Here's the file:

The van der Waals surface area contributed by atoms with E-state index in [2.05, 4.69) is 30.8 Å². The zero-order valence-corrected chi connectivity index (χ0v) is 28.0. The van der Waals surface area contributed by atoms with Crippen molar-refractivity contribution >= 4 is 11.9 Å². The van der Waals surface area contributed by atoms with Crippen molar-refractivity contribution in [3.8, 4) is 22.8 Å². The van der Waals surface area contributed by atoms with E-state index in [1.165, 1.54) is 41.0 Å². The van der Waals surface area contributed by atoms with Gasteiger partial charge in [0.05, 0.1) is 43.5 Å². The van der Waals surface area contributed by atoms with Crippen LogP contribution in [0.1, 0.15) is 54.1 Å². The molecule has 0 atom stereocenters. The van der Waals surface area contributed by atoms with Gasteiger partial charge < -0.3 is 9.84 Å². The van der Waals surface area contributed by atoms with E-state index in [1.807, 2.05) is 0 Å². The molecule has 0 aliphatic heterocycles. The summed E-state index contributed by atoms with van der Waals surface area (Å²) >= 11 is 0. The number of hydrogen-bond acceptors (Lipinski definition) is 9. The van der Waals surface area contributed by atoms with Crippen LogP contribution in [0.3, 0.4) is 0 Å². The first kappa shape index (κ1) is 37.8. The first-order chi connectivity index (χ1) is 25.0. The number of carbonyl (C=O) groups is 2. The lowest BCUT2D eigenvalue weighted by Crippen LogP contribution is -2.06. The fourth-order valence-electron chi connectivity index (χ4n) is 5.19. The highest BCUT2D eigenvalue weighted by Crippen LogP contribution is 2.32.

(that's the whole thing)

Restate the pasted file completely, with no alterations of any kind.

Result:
The van der Waals surface area contributed by atoms with E-state index in [2.05, 4.69) is 30.8 Å². The zero-order valence-corrected chi connectivity index (χ0v) is 28.0. The van der Waals surface area contributed by atoms with Crippen molar-refractivity contribution >= 4 is 11.9 Å². The van der Waals surface area contributed by atoms with Crippen molar-refractivity contribution in [3.8, 4) is 22.8 Å². The van der Waals surface area contributed by atoms with E-state index in [1.165, 1.54) is 41.0 Å². The van der Waals surface area contributed by atoms with Gasteiger partial charge in [0.05, 0.1) is 43.5 Å². The van der Waals surface area contributed by atoms with Crippen LogP contribution in [0.1, 0.15) is 54.1 Å². The molecule has 0 atom stereocenters. The van der Waals surface area contributed by atoms with Gasteiger partial charge < -0.3 is 9.84 Å². The van der Waals surface area contributed by atoms with E-state index in [1.807, 2.05) is 0 Å². The molecule has 0 aliphatic heterocycles. The summed E-state index contributed by atoms with van der Waals surface area (Å²) >= 11 is 0. The number of hydrogen-bond acceptors (Lipinski definition) is 9. The van der Waals surface area contributed by atoms with Crippen LogP contribution in [0.3, 0.4) is 0 Å². The first kappa shape index (κ1) is 37.8. The first-order chi connectivity index (χ1) is 25.0. The number of carbonyl (C=O) groups is 2. The lowest BCUT2D eigenvalue weighted by Crippen LogP contribution is -2.06. The fourth-order valence-electron chi connectivity index (χ4n) is 5.19. The highest BCUT2D eigenvalue weighted by Crippen LogP contribution is 2.32.